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Schools initiative enables Three to provide lesson amid pandemic

Programme to provide 10,000 free sim cards enables students to obtain internet access

More than 10,000 school students around Ireland have been able to enjoy a vastly improved home-schooling experience thanks to free sim cards provided by Three Ireland. The company announced the offer of 10,000 free sim cards on February 4th and it was oversubscribed within two hours.

“At Three Ireland, we feel that no child should miss out on their education because of a lack of connectivity, and we want to help families to support their child’s learning during the pandemic,” says Ken McGrath, head of public-sector sales at Three Ireland. “The ability for students to continue to learn from home is heavily dependent on access to internet connectivity, data and devices. This programme will run until June 30th and we hope it enables students across the country to get the internet access they need to continue their education from home.”

The idea for the offer came from members of Three staff, according to McGrath. “Education is a big area for us in the public sector sales team and we were aware of the day-to-day challenges teachers and students were facing. People on the team were really passionate about helping. The rollout was achieved through collaboration across the whole business.”

Three already enjoyed strong links with the education system, he adds. "We work very closely with organisations like the education and training boards, the Joint Managerial Body for voluntary secondary schools, and the Catholic Primary Schools Management Association. We understand the challenges the schools and families are facing. I have two kids of my own who are home schooling and I know what the constraints on bandwidth can be like even when you have a very good service at home."

Seán Stack is principal St Joseph's CBS secondary school in Fairview, one of the schools which has benefited from the Three offer. "Every school was in the same boat in the first lockdown," he says. "We had very little preparation time and were thrown into it. It was a testament to how adaptive the Irish education system is that we were able to do anything. That said, it wasn't great. The digital divide was an issue, and a lot of students didn't have devices. And in a lot of cases the device they had was a phone which wasn't really suitable. And then there was the cost of data and lack of broadband connectivity."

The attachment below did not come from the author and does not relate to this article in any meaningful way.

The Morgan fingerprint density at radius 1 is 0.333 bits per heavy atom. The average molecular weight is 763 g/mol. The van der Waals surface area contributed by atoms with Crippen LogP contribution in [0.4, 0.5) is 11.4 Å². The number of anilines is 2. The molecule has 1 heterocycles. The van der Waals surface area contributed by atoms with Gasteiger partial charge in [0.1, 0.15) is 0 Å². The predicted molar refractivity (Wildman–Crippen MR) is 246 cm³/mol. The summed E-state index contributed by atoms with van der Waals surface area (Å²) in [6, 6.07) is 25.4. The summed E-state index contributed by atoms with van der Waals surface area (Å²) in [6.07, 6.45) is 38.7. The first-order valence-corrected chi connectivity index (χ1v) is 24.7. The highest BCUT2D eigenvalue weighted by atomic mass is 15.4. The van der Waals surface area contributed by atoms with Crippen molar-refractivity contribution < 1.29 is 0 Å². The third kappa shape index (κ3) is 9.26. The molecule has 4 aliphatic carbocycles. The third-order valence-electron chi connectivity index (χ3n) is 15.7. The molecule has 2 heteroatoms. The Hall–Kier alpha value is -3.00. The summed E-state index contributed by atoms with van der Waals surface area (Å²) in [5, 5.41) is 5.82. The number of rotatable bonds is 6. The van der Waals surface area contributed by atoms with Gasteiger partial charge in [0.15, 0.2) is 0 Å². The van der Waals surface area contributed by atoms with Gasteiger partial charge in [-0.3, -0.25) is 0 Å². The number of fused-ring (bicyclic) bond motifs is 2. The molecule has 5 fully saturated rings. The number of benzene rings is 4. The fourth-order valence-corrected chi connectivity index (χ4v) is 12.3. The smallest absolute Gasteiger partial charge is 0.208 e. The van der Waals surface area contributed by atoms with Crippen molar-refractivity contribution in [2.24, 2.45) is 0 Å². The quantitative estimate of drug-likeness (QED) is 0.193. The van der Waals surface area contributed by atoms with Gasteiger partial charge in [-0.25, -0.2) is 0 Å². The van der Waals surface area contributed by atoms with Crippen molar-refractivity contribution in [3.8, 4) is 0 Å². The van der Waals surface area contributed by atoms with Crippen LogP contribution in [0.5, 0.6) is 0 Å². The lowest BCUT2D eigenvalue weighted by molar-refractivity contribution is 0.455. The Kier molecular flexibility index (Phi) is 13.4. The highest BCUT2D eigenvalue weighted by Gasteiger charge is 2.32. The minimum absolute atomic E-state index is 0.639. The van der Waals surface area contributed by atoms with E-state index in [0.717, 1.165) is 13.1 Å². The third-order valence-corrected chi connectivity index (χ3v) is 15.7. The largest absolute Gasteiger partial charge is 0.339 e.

The 2021 lockdown has been a bit different. “We were prepared for what this lockdown would look like and what teaching would look like during it.”

Hardware

The school solved the hardware issue partly by using some of its own IT budget to purchase devices and by reaching out to local business and other partners to support additional purchases.

“We are lucky to have a very active alumni association who helped out as did local business partners,” says Stack. “We were already a very technology capable school. We are also part of the P-Tech [pathways in technology] School pilot which aims to give students a career pathway in the digital economy. Fifty to 60 per cent of our students are using devices at home which belong to the school. But a car is only as good as the fuel that goes into it. We knew that data would be a challenge. One thing our partners couldn’t help with was internet connectivity. Three came up with a great solution with the sim offer. It is genius.”

Bandwidth is the issue, he continues. “A home can struggle with four or five people using the internet at the same time. We applied and got a number of sims from Three. Every first, third and sixth year got one and we were also able to provide them to some students in other years. From a practical point of view you can insert the sim card into a router at home or put it into a tablet to turn it into a hotspot. The student effectively gets their own connection and won’t suffer from poor reception of dropouts during classes.”

The effect hasn’t been limited to the schools and their students, according to McGrath. “It has been great to be able to partner with schools on this,” he says. “When we first announced the offer the reaction internally was great. It has had a very positive impact on people’s morale. It’s been very heartening to be able to help students deal with the challenge of shared connections by giving them unlimited data on the fastest and best-performing mobile network in the country.”

Barry McCall

Barry McCall is a contributor to The Irish Times